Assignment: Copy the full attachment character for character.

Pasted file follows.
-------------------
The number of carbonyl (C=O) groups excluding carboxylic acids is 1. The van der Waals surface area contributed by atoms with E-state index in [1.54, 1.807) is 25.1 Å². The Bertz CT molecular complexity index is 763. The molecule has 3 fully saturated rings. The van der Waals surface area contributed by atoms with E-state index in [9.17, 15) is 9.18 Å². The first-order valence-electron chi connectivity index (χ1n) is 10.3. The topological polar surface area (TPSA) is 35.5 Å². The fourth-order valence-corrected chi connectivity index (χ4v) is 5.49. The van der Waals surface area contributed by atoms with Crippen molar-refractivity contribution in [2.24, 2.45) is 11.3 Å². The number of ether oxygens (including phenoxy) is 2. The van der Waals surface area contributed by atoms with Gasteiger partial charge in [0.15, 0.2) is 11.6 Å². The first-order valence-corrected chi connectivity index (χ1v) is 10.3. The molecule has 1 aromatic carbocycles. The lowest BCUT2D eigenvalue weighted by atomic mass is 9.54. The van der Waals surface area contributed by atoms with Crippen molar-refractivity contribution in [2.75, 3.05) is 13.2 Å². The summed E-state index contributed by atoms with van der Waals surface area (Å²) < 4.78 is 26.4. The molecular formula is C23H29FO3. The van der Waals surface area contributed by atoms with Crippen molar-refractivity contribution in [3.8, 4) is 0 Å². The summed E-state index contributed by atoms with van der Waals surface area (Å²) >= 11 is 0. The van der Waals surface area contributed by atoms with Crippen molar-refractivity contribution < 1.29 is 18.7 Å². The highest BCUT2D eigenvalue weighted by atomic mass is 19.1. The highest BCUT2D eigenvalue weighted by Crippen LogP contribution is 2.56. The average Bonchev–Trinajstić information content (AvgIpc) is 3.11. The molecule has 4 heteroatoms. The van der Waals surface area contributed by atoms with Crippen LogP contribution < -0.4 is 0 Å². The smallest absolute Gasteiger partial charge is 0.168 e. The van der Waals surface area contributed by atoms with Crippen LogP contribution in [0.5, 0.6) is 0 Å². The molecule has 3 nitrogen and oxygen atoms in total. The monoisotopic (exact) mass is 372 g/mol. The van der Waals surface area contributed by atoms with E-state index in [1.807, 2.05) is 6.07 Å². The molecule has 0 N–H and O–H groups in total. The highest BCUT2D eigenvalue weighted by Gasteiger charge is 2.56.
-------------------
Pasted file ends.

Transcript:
The number of carbonyl (C=O) groups excluding carboxylic acids is 1. The van der Waals surface area contributed by atoms with E-state index in [1.54, 1.807) is 25.1 Å². The Bertz CT molecular complexity index is 763. The molecule has 3 fully saturated rings. The van der Waals surface area contributed by atoms with E-state index in [9.17, 15) is 9.18 Å². The first-order valence-electron chi connectivity index (χ1n) is 10.3. The topological polar surface area (TPSA) is 35.5 Å². The fourth-order valence-corrected chi connectivity index (χ4v) is 5.49. The van der Waals surface area contributed by atoms with Crippen molar-refractivity contribution in [2.24, 2.45) is 11.3 Å². The number of ether oxygens (including phenoxy) is 2. The van der Waals surface area contributed by atoms with Gasteiger partial charge in [0.15, 0.2) is 11.6 Å². The first-order valence-corrected chi connectivity index (χ1v) is 10.3. The molecule has 1 aromatic carbocycles. The lowest BCUT2D eigenvalue weighted by atomic mass is 9.54. The van der Waals surface area contributed by atoms with Crippen molar-refractivity contribution in [2.75, 3.05) is 13.2 Å². The summed E-state index contributed by atoms with van der Waals surface area (Å²) < 4.78 is 26.4. The molecular formula is C23H29FO3. The van der Waals surface area contributed by atoms with Crippen molar-refractivity contribution in [3.8, 4) is 0 Å². The summed E-state index contributed by atoms with van der Waals surface area (Å²) >= 11 is 0. The van der Waals surface area contributed by atoms with Crippen molar-refractivity contribution < 1.29 is 18.7 Å². The highest BCUT2D eigenvalue weighted by atomic mass is 19.1. The highest BCUT2D eigenvalue weighted by Crippen LogP contribution is 2.56. The average Bonchev–Trinajstić information content (AvgIpc) is 3.11. The molecule has 4 heteroatoms. The van der Waals surface area contributed by atoms with Crippen LogP contribution < -0.4 is 0 Å². The smallest absolute Gasteiger partial charge is 0.168 e. The van der Waals surface area contributed by atoms with Crippen LogP contribution in [0.5, 0.6) is 0 Å². The molecule has 3 nitrogen and oxygen atoms in total. The monoisotopic (exact) mass is 372 g/mol. The van der Waals surface area contributed by atoms with E-state index in [1.807, 2.05) is 6.07 Å². The molecule has 0 N–H and O–H groups in total. The highest BCUT2D eigenvalue weighted by Gasteiger charge is 2.56.